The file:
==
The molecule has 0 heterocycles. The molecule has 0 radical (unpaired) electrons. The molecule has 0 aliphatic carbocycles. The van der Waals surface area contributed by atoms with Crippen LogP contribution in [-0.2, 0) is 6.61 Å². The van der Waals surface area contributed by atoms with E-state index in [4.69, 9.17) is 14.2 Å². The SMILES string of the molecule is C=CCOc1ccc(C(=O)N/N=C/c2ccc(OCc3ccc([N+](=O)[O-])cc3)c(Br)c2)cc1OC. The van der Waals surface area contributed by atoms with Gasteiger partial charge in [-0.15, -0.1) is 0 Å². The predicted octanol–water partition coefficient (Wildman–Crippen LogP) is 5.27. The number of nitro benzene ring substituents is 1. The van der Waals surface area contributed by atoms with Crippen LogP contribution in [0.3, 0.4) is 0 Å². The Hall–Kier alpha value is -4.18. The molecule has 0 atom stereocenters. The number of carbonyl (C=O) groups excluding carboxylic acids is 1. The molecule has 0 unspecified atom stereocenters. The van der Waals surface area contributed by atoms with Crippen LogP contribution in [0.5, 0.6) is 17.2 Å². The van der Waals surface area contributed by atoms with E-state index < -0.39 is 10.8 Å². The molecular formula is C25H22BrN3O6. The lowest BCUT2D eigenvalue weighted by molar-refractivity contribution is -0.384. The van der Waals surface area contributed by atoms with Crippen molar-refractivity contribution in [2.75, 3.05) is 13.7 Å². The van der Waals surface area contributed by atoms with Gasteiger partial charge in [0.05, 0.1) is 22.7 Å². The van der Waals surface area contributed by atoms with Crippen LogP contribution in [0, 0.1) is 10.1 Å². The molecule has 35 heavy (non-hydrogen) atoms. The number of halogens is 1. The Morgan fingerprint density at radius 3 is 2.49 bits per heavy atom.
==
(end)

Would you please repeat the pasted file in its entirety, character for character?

The molecule has 0 heterocycles. The molecule has 0 radical (unpaired) electrons. The molecule has 0 aliphatic carbocycles. The van der Waals surface area contributed by atoms with Crippen LogP contribution in [-0.2, 0) is 6.61 Å². The van der Waals surface area contributed by atoms with E-state index in [4.69, 9.17) is 14.2 Å². The SMILES string of the molecule is C=CCOc1ccc(C(=O)N/N=C/c2ccc(OCc3ccc([N+](=O)[O-])cc3)c(Br)c2)cc1OC. The van der Waals surface area contributed by atoms with Gasteiger partial charge in [-0.15, -0.1) is 0 Å². The predicted octanol–water partition coefficient (Wildman–Crippen LogP) is 5.27. The number of nitro benzene ring substituents is 1. The van der Waals surface area contributed by atoms with Crippen LogP contribution in [0.3, 0.4) is 0 Å². The Hall–Kier alpha value is -4.18. The molecule has 0 atom stereocenters. The number of carbonyl (C=O) groups excluding carboxylic acids is 1. The molecule has 0 unspecified atom stereocenters. The van der Waals surface area contributed by atoms with Crippen LogP contribution in [0.5, 0.6) is 17.2 Å². The van der Waals surface area contributed by atoms with E-state index < -0.39 is 10.8 Å². The molecular formula is C25H22BrN3O6. The lowest BCUT2D eigenvalue weighted by molar-refractivity contribution is -0.384. The van der Waals surface area contributed by atoms with Crippen molar-refractivity contribution in [2.75, 3.05) is 13.7 Å². The van der Waals surface area contributed by atoms with Gasteiger partial charge in [0.05, 0.1) is 22.7 Å². The van der Waals surface area contributed by atoms with Crippen LogP contribution in [0, 0.1) is 10.1 Å². The molecule has 35 heavy (non-hydrogen) atoms. The number of halogens is 1. The Morgan fingerprint density at radius 3 is 2.49 bits per heavy atom.